Catalytic Stereoselective Construction of Terphenyl and Imide Atropisomers by Brønsted Basic Guanidinylated Peptides
Date of Award
Doctor of Philosophy (PhD)
This dissertation describes our studies on the development of tetramethylguanidine (TMG)-based peptides as a new class of Brønsted basic catalysts and their application to challenging atroposelective reactions. The enhanced basicity of these peptides has enabled us to access novel reactivity to synthesize scaffolds of interest containing one or more stereogenic axes with high levels of catalyst control.Chapter 1 serves as an introduction to the concept of chirality, with a focus on its connection to the functional role of natural and synthetic molecules. An important subset of chirality is atropisomerism, which arises from restricted bond rotation most commonly between sp2–sp2 atoms. Atropisomerism is a critical consideration to drug development and we describe strategies prepare axially chiral biaryls. We also discuss the inspirations behind applying miniaturized peptides as catalysts in diverse asymmetric transformations. Chapter 2 outlines our motivations to pursue the novel class of TMG-based peptides, and our development of a modular synthetic route to build a library of these catalysts. We also highlight the properties of guanidines responsible for their reactivity, seminal work in the area of asymmetric guanidine catalysis, and challenges to address in the field. Chapter 3 discusses our development of an atroposelective ring-opening of biaryl lactones catalyzed by our new tetramethylguanidylalanine (Tmga) peptides. Optimization of this system revealed critical insights on the impact of solvent effects on pKa magnitudes and inhibition of reversible reaction pathways. We were able to design a Tmga peptide catalyst that could catalyze the ring-opening of buttressed lactones in up to 93:7 er. Chapter 4 details our studies on the catalyst-controlled synthesis of two-axis terphenyl atropisomers. The chemistry proceeds through a sequence of two distinct dynamic kinetic resolutions: first, an atroposelective ring opening of Bringmann-type lactones installs a first-axis while “turning on” the second step, stereoselective arene halogenation, which delivers the two-axis product. Notably, the TMG-based peptide enabled the first reported efficient atroposelective chlorination. In addition, a complementary bromination was established through chiral anion phase transfer catalysis by C2-symmetric phosphoric acids. These studies were done in collaboration with the Toste Group at UC Berkeley, and we established the fully catalyst-controlled stereodivergent synthesis of all possible chlorinated and brominated diastereomers with significant levels of enantioselectivity. Chapter 5 presents a novel atroposelective cyclization strategy to prepare axially chiral N-aryl maleimides and similar scaffolds. To date, a catalytic ring-closure to atropisomeric imides remains unreported, and previous approaches are limited to desymmetrizations. This reaction is catalyzed by Brønsted basic Tmga peptides, and we found that other catalyst types were not sufficiently reactive to deliver the product. In our studies, we observed a striking enantiodivergency that occurs by simple modulation of the substitution pattern on the D-proline residue. Accordingly, we present the full optimization of peptide catalysts, most recent results, and preliminary mechanistic insights on the reaction process. Ultimately, the studies presented herein unveil a new class of guanidinylated peptide catalysts which are significantly more basic than our group’s previously reported tertiary amine containing peptides. These TMG peptides can enable challenging reactivity with high levels of stereoselectivity and catalyst control, and we outline new strategies for the stereodivergent syntheses of multi-axis and imide-based atropisomer scaffolds.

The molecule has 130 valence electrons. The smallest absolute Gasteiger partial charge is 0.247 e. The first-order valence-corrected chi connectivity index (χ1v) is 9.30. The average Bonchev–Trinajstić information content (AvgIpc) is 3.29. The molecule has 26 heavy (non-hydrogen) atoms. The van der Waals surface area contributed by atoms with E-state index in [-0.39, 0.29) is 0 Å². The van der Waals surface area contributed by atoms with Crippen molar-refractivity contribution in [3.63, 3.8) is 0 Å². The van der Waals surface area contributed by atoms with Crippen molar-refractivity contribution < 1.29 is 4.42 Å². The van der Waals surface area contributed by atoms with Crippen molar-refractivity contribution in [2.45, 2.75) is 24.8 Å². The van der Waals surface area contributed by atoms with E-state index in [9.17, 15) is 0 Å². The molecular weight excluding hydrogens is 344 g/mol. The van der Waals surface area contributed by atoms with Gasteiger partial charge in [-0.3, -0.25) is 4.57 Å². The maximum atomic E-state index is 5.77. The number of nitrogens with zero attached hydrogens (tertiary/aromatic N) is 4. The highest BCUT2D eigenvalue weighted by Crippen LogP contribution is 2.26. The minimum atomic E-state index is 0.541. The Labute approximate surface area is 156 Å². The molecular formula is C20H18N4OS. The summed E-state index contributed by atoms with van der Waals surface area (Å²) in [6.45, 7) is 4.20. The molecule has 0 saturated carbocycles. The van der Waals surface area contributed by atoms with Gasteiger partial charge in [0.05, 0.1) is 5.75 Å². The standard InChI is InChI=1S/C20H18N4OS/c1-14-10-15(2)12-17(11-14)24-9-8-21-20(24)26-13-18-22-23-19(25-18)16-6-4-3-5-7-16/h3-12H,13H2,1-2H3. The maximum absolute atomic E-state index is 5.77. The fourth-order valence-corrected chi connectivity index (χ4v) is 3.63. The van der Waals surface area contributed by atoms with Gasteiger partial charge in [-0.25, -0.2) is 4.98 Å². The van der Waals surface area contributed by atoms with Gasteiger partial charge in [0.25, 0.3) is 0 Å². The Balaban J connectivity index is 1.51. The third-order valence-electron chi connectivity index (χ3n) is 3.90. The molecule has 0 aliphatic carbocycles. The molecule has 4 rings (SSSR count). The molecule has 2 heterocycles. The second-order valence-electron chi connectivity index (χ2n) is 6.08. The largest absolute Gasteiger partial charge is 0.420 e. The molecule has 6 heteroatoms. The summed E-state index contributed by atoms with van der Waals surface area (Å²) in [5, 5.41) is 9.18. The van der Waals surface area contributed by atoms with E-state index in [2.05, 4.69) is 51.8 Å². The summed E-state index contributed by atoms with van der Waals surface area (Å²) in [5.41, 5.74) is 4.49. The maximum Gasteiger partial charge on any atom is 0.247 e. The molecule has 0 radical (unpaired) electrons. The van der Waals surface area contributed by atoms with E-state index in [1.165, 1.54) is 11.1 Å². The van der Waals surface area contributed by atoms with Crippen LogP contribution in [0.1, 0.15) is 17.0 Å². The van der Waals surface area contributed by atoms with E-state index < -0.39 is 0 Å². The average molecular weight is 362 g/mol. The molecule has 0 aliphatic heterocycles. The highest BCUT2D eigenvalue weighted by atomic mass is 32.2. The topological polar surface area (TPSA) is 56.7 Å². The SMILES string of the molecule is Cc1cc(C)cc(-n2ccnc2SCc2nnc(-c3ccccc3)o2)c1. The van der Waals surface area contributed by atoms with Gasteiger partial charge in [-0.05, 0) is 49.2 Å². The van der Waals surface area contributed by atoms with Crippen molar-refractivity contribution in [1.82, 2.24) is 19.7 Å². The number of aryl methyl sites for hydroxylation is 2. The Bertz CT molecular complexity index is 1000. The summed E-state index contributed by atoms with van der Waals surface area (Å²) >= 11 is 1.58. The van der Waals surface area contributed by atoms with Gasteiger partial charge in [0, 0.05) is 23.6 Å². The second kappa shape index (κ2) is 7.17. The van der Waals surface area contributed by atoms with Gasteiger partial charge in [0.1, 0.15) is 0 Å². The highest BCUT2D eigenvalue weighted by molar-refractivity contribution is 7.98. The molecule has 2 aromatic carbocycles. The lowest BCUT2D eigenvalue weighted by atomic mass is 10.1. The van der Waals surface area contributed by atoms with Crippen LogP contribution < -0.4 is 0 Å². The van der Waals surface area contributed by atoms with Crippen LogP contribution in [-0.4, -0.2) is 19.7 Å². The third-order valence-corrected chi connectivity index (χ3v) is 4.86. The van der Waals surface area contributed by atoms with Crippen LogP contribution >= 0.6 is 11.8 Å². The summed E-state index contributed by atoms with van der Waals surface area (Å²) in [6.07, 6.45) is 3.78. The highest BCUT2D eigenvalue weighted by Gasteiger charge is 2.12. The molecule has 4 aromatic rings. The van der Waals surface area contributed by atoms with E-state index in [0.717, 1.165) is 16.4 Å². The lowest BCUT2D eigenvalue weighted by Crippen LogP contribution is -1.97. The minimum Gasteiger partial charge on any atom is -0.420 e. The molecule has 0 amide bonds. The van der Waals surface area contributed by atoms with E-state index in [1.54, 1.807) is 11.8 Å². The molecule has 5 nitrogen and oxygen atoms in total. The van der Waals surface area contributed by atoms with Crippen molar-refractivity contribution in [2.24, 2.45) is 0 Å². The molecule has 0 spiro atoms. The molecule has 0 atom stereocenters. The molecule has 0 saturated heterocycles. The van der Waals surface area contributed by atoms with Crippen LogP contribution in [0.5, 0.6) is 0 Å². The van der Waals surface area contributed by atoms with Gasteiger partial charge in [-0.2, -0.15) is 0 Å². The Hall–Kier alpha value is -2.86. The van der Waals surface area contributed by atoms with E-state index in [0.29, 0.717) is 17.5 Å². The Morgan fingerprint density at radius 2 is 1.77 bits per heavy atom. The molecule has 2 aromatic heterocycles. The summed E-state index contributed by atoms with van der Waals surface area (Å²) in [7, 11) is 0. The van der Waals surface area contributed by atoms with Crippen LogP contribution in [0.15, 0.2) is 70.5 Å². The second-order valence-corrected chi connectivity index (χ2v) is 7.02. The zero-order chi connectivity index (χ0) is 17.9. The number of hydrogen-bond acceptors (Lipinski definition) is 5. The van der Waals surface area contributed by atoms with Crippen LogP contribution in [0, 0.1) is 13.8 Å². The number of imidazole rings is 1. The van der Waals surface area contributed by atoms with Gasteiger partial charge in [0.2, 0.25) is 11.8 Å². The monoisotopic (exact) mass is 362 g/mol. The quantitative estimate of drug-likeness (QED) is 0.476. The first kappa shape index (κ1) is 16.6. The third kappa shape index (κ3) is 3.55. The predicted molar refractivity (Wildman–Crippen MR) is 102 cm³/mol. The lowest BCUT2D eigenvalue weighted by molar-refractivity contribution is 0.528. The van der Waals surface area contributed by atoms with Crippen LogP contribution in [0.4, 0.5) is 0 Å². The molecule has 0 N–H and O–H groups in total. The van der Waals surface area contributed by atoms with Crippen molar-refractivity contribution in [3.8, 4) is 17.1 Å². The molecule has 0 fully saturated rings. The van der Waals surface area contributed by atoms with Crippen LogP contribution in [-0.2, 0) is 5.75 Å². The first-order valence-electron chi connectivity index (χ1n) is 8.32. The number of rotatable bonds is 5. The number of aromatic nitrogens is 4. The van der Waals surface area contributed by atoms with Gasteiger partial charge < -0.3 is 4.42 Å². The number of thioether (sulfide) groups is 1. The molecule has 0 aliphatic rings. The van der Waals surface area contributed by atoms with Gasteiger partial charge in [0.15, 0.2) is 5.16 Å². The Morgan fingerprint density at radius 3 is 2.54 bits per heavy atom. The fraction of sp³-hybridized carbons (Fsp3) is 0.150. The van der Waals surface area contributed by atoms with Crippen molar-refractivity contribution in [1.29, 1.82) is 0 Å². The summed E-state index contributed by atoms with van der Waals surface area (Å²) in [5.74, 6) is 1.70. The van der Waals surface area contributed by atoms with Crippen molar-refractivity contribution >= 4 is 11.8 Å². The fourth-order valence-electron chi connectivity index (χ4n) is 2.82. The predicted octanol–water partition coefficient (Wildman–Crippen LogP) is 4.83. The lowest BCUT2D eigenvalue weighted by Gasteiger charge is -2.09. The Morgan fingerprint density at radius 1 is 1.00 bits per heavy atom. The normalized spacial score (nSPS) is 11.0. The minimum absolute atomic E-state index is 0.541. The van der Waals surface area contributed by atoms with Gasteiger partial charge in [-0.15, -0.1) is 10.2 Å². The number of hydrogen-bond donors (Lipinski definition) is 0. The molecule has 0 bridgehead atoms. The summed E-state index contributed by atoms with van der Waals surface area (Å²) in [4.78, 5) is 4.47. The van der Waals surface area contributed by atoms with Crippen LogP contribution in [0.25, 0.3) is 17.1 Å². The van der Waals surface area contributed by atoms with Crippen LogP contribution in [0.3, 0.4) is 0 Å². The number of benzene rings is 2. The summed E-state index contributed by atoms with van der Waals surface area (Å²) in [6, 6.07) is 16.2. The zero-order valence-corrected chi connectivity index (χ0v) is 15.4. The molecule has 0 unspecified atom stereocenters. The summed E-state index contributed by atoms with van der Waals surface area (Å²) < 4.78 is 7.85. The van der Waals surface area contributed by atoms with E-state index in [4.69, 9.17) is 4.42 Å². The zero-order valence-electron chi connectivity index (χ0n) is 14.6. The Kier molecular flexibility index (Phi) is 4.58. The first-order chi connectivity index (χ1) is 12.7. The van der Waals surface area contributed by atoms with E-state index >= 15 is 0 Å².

Beleh, Omar Mustapha, "Catalytic Stereoselective Construction of Terphenyl and Imide Atropisomers by Brønsted Basic Guanidinylated Peptides" (2022). Yale Graduate School of Arts and Sciences Dissertations. 558.